It appears that the response to President Donald Trump’s impromptu comments regarding disinfectants may have had a demonstrable negative effect on his polling numbers.
President Donald Trump has seen his share of adversity, and poor or even unfair news coverage. His polls have shown a dynamic movement, though he’s never enjoyed a majority approval of his actions in aggregate polls. However, his highest aggregate polling numbers occurred this year, after the passage of the economic stimulus package with direct payments to Americans.
The comments we are referring to happened during a live press conference on April 23, 2020. The video below is unaltered, and from a FOX news affiliate in Pheonix, Arizona, FOX News 10 Pheonix:
What is Aggregate Polling?
Real Clear Politics, a website that aggregates polling data without applying a political spin to them, was founded by a Republican. We found this site to be highly accurate, leading up to the 2016 election. They put out clear information in the form of poll aggregates.
Aggregate simply defined is “sum,” or “whole,” and means that you take many things together to get a whole or total view of the data.
On RealClearPolitics, the data from all polls are collected and averaged out, showing trends much more clearly than taking any single poll into account. It helps remove some of the bias caused by so many polls having politically motivated funding sources — or those that cherry-pick respondents or word questions deceptively to get the answers they want.
How We Determined Our Conclusions
Looking at Trump’s approval/disapproval ratings over the last year, then specifically over the last 30 days, we matched highs and lows with White House events occurring shortly before, or early on the day of, polls used for the aggregate results in the graphs.
The role of mainstream news:
We assumed that many of President Donald Trump’s supporters are likely to get their news exclusively or nearly exclusively from sources that Trump sees as accurate or from him, alone. Further, that people reading or getting their news from sources that are generally considered unacceptable or “Fake News” — like CNN — would likely never claim support or approval of the president, and therefore, those news sources handling of this event likely have little to do with the results here.
Those assumptions were made based in part on Pew Research data stating that Republicans who support the president were more likely to believe journalists lack ethics. Further, on research data that FOX news was the primary source of news for 40 percent of President Trump’s voters in 2016.
We also relied on polls showing that nearly 80 percent of Republicans currently trust the President’s information “moderately” or “a great deal,” above even state and local information about the pandemic.
Because those viewers are most likely to have seen all of the following directly from the White House briefings or news sources presenting the White House’s information directly, we did not find evidence that mainstream reporting was a determining factor here.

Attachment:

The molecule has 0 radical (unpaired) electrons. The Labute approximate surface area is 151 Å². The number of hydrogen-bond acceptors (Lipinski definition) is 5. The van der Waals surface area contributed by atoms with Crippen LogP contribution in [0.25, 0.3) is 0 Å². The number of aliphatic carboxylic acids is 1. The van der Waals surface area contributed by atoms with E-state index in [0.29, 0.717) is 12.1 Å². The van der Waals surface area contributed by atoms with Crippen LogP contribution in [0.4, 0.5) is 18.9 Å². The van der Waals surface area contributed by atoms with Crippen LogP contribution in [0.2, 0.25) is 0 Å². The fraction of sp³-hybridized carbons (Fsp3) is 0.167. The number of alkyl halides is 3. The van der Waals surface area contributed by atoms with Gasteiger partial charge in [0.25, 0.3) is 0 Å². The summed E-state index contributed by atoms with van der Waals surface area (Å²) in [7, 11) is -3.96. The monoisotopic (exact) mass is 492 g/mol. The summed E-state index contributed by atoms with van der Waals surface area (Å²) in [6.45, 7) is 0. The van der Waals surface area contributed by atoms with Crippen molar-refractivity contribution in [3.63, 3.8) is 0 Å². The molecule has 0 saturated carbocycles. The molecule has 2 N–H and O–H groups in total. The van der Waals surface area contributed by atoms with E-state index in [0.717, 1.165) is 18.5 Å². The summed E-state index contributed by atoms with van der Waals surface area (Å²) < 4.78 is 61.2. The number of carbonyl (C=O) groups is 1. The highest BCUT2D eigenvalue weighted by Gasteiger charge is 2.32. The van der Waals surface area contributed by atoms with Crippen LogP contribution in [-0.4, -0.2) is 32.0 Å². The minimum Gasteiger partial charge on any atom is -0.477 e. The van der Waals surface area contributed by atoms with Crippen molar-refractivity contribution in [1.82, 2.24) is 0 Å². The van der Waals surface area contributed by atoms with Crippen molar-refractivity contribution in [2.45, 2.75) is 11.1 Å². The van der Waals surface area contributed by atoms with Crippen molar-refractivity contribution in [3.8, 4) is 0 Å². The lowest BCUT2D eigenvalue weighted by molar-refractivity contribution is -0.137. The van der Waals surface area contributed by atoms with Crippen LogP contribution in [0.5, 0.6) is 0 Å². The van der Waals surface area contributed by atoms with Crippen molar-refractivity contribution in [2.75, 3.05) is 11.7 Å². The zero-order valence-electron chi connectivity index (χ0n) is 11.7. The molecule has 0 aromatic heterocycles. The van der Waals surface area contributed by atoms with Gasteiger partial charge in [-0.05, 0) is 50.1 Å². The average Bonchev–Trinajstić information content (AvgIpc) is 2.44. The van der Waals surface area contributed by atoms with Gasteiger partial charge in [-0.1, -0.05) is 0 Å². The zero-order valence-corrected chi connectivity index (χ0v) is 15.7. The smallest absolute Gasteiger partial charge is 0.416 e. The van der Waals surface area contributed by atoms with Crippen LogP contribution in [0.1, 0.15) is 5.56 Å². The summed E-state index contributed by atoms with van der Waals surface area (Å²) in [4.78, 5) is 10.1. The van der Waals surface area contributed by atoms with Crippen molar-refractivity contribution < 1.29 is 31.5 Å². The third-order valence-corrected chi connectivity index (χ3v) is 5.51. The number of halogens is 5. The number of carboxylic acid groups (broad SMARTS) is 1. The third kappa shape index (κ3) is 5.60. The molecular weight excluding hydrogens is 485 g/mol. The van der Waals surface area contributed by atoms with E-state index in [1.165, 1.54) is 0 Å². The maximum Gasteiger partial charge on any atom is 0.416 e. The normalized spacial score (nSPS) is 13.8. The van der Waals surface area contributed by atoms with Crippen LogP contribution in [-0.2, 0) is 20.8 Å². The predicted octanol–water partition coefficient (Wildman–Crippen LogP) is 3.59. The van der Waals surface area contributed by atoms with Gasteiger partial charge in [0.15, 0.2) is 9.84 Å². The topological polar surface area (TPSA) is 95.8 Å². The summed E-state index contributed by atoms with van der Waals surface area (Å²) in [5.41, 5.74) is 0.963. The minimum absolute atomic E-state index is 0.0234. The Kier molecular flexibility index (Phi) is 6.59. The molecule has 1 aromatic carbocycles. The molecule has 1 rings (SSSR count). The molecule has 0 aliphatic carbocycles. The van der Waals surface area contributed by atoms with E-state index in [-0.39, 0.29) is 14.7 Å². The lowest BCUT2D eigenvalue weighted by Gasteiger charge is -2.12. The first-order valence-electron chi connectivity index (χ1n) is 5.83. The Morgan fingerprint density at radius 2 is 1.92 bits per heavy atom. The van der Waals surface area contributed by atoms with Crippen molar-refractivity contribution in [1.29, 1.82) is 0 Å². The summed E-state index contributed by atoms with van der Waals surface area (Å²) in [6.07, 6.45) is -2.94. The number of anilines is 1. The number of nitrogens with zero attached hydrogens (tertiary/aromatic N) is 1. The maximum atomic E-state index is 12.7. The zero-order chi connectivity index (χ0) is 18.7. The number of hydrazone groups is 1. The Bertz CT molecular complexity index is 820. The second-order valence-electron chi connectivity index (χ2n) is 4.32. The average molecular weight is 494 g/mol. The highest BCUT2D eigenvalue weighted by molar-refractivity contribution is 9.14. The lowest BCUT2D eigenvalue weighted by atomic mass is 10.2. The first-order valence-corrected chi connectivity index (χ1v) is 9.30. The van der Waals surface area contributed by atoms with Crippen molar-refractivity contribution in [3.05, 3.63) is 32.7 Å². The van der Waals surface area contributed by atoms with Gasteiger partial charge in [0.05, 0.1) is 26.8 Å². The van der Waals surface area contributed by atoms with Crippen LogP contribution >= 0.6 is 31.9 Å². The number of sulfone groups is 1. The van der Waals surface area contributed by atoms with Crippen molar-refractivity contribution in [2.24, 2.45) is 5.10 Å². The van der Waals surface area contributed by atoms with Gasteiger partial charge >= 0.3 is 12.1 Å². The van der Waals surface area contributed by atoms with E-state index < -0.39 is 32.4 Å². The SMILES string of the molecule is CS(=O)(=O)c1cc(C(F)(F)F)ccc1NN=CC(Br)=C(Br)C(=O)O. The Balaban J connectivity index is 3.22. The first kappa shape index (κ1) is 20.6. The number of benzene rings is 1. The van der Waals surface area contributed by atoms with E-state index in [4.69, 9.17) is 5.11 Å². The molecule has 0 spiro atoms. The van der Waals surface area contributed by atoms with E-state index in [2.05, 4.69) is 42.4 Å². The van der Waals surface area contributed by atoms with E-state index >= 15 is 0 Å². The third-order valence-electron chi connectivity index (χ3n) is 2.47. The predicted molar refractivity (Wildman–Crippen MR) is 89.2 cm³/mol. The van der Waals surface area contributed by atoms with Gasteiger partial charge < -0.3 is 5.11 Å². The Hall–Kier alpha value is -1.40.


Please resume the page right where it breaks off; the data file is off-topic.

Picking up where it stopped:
The Aggregate Polls in Question
On February 03, 2017, the President earned his highest previous aggregate approval rating, at 47.3 percent. Here is President Trump’s entire term in the White House, to date, in aggregate polling numbers:
Below, the chart has been changed to cover only the last year. The red line on the top is the disapproval numbers, the black line is approval:
The biggest approval spike, throughout his entire presidency, brought him to nearly 48 percent approval (47.3 percent) on March 30, 2020. The drop following that seems to be impatience with IRS stimulus checks perceived delays. However, around the time they did begin to hit people’s accounts on April 11th, he regains that loss back to around his previous approval numbers.
Specifically, on handling the Coronavirus pandemic, the poll numbers are quite striking and show a marked fall on or around April 23rd, also:
The spike in overall disapproval shown by a vertical line indicating the exact date, below, happens on April 23, 2020 and continues until it evens out at 44.9 percent on April 29, 2020:
The second fall in approval before that evening out, after April 23, is April 24, 2020. On that day, Trump referred to his comments in the above video as sarcastic, and directed at reporters, “just to see what would happen.”
After Controversy, President Trump Claims His Comments On Injecting Disinfectants Were ‘Sarcastic’
— Breaking911 (@Breaking911) April 24, 2020
Later that day, the White House apparently changed course in their response to the comments. The official commentary appears to move from “sarcasm” to deliberate media manipulation of his original queries, officially stating that his comments were “irresponsibly” taken out of context.
White House spox, Kayleigh McEnany stated:
“President Trump has repeatedly said that Americans should consult with medical doctors regarding coronavirus treatment, a point that he emphasized again during yesterdays’ briefing,” McEnany said in a statement. “Leave it to the media to irresponsibly take President Trump out of context and run with negative headlines.”
While this is not an exhaustive investigation, it does appear that — at least in part — either President Trump’s original comments, or his claim they were sarcastic, or the claim that he was taken out of context, may have contributed to costing him the gains back towards the record approval level earned earlier in the month.